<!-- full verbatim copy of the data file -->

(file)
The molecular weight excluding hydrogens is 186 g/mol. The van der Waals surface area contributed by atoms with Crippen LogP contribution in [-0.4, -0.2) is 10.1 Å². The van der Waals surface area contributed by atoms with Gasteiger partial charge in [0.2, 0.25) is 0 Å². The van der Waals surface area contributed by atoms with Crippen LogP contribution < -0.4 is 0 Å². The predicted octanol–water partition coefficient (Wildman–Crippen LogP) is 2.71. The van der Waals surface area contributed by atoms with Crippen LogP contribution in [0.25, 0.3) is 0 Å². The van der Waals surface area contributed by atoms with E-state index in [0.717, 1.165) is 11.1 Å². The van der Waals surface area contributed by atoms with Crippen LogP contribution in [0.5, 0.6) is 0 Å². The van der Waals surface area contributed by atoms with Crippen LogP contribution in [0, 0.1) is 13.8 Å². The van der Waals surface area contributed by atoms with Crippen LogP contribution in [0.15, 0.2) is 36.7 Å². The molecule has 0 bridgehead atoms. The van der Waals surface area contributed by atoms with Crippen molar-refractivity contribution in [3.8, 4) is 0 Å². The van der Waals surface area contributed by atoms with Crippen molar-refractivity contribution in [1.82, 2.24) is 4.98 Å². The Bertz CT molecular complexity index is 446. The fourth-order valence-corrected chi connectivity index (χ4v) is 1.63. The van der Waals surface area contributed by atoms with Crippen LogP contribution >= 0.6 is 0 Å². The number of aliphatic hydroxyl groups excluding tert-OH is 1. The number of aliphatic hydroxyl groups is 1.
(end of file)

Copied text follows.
The molecular weight excluding hydrogens is 186 g/mol. The van der Waals surface area contributed by atoms with Crippen LogP contribution in [-0.4, -0.2) is 10.1 Å². The van der Waals surface area contributed by atoms with Gasteiger partial charge in [0.2, 0.25) is 0 Å². The van der Waals surface area contributed by atoms with Crippen LogP contribution < -0.4 is 0 Å². The predicted octanol–water partition coefficient (Wildman–Crippen LogP) is 2.71. The van der Waals surface area contributed by atoms with Crippen LogP contribution in [0.25, 0.3) is 0 Å². The van der Waals surface area contributed by atoms with E-state index in [0.717, 1.165) is 11.1 Å². The van der Waals surface area contributed by atoms with Crippen LogP contribution in [0.5, 0.6) is 0 Å². The van der Waals surface area contributed by atoms with Crippen LogP contribution in [0, 0.1) is 13.8 Å². The van der Waals surface area contributed by atoms with Crippen LogP contribution in [0.15, 0.2) is 36.7 Å². The molecule has 0 bridgehead atoms. The van der Waals surface area contributed by atoms with Crippen molar-refractivity contribution in [3.8, 4) is 0 Å². The van der Waals surface area contributed by atoms with Crippen molar-refractivity contribution in [1.82, 2.24) is 4.98 Å². The Bertz CT molecular complexity index is 446. The fourth-order valence-corrected chi connectivity index (χ4v) is 1.63. The van der Waals surface area contributed by atoms with Crippen LogP contribution >= 0.6 is 0 Å². The number of aliphatic hydroxyl groups excluding tert-OH is 1. The number of aliphatic hydroxyl groups is 1.